When you think of a clothing line, most people think of the name on the tag or neckline, or maybe a symbol or logo. These words, phrases, and symbols are powerful identifiers of a company’s brand and act as a stand-in for everything a consumer feels about a product, all in one trademark.

For example, when you see ADIDAS, you likely think “sporty” and “trendy.” When you see BROOKS BROTHERS you likely think “established” and “traditional.” When you see FOREVER 21 you likely think “fast fashion” and “inexpensive.” These brand names are extremely valuable, and a strong brand name, or trademark is essential for a long-lasting clothing company.

But trademarks are not just limited to words and phrases – sounds can be trademarks (think Homer Simpson’s immediately-recognizable “DOH!”); motions can be trademarks (think a Lamborghini’s iconic vertical-door-opening motion). Almost anything that stands in for the quality and good-will of a company can be protected under trademark law.

So what about clothing designs? Many companies have tried to establish trademark rights in their unique design elements, called trade dress, but only a few have succeeded. It takes time, ingenuity, and a significant amount of exposure to obtain rights in something like a pocket-stitch design. But it can be, and has been, done.

We will look at some companies who have successfully protected their apparel design elements. But first, a major rule:

Functional features of clothing cannot be protected under trademark law. Ever.

Functional matter cannot be protected as a trademark. As the Supreme Court stated in TrafFix Devices, Inc. v. Mktg. Displays, Inc., a feature is functional as a matter of law if it is “‘essential to the use or purpose of the [product]’” or “‘it affects the cost or quality of the [product].’”

No matter how much you promote your neon yellow track jacket, if neon yellow serves to increase visibility, it cannot be protected. No matter how unique the shape of your belt is, if its purpose is to hold up pants, the shape of the belt cannot be protected (the style elements of a belt buckle, however, could, but not the functionality of that buckle.)

Examples of federal trademark registrations for clothing trade dress

Levi Strauss & Co. have at least two design features that are in the middle of trademark infringement litigation.  The first is with the red Levi’s tab that’s located on the back pocket of their denim jeans. In April of this year, they filed an infringement lawsuit against French fashion brand Kenzo in regards to the latter’s new collection that bears a similar tab on their clothes.  They also were involved in a lawsuit filed against two Chinese companies that centered around the curved stitching design on the back pocket of jeans last year.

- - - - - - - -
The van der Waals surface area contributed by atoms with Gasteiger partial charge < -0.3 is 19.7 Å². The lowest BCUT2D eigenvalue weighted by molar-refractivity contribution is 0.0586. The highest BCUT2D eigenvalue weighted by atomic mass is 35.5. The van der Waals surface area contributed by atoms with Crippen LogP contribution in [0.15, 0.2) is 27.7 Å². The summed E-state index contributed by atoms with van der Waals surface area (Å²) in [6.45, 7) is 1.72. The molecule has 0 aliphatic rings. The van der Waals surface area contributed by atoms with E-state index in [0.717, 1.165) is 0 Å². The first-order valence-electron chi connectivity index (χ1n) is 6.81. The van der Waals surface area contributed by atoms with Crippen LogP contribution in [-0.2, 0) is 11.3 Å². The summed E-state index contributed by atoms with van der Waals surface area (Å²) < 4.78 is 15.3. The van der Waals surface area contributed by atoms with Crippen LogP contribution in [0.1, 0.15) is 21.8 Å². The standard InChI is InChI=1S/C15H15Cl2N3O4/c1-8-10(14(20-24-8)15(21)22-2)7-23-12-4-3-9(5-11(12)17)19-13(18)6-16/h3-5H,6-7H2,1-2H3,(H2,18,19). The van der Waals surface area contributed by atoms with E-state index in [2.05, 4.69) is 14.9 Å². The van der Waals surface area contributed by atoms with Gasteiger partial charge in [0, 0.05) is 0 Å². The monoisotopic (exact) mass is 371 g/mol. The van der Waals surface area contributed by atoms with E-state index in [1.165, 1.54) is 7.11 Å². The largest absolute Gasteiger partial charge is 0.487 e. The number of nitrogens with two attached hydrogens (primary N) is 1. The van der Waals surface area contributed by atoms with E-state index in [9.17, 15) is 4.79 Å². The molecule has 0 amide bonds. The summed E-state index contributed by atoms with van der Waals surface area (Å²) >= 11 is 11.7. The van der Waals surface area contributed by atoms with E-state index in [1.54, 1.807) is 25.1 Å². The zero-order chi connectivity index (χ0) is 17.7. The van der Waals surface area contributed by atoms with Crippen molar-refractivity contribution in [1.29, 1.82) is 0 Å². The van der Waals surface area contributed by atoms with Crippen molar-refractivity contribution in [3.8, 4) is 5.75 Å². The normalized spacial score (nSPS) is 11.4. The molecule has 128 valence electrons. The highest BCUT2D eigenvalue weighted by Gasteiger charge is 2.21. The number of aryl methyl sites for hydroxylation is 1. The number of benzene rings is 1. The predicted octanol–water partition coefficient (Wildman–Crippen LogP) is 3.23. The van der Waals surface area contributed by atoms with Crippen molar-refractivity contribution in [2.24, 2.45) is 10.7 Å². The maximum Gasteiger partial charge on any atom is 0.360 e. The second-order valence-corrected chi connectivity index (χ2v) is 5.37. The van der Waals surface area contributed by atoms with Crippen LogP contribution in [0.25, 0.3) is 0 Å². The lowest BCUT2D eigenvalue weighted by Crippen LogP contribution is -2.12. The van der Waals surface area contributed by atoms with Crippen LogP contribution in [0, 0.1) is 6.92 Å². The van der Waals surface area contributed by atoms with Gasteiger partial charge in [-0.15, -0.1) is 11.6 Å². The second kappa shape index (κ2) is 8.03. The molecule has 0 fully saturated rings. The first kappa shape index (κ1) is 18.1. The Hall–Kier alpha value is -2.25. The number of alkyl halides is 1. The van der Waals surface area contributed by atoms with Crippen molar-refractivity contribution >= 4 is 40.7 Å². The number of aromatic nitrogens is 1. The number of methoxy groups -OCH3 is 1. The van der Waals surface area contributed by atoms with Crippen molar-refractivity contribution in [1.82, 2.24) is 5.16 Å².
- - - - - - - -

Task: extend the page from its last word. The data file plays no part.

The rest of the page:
Another company to have an iconic look is Christian Louboutin’s red-soled shoes.  The designer has the featured protected in the US.  However, his EU trademark may be invalidated since a court advisor recently ruled that the mark protects only the shape and not necessarily the color.  

Meanwhile, Burberry threw their name into the game when they gained protection for their plaid designs on a variety of products.  Consequently, they too enforced their trademark rights by filing suit against J.C. Penney, Co. in February 2016 over their design – the case was withdrawn a couple months later.

How do you protect clothing trade dress?

The key to protecting a design feature on clothing is something called distinctiveness. It means that when consumers see the feature, that they believe that it comes from only one company, or “source.” In other words, if the relevant consumer saw the back pocket on a pair of Levi’s, the legal question is whether that consumer would believe that the stitch pattern was exclusive to one company, or whether it was merely an ornamental design used because it looks nice.

Levi’s, like almost every clothing trade dress, started as an ornamental design, but over the years, the trade dress acquired distinctiveness through the massive success and recognition of Levi’s products.

Proving acquired distinctiveness is not easy – the more common a design, the more difficult it will be to prove acquired distinctiveness. However, some items that help show acquired distinctiveness are:

  1. Length of use – the longer you use it, the more likely consumers are to associate the design element with one company
  2. Sales information – extensive sales are important to showing the penetration of the brand in the marketplace
  3. Advertising – Extensive advertising is essential for protecting clothing trade dress
  4. Consumer recognition surveys – some of the most valuable evidence is a survey of likely consumers to see if the mark is distinctive. Survey evidence is powerful, but extremely expensive (>$40,000 in most cases)
  5. Unsolicited media – Reviews, check-ins, news articles mentioning or showing the design element.
  6. Anything else that ties the design to a single company

While brand names are often the most important trademark asset a clothing company has, trade dress can help set successful brands apart from their competitors. When consumers can recognize a product manufacturer without even seeing the name then that company may be able to protect that look under trademark law. However, there are many pitfalls and it takes deliberate planning to protect (and register) trade dress – an experienced attorney can help you avoid common mistake and plan for the future.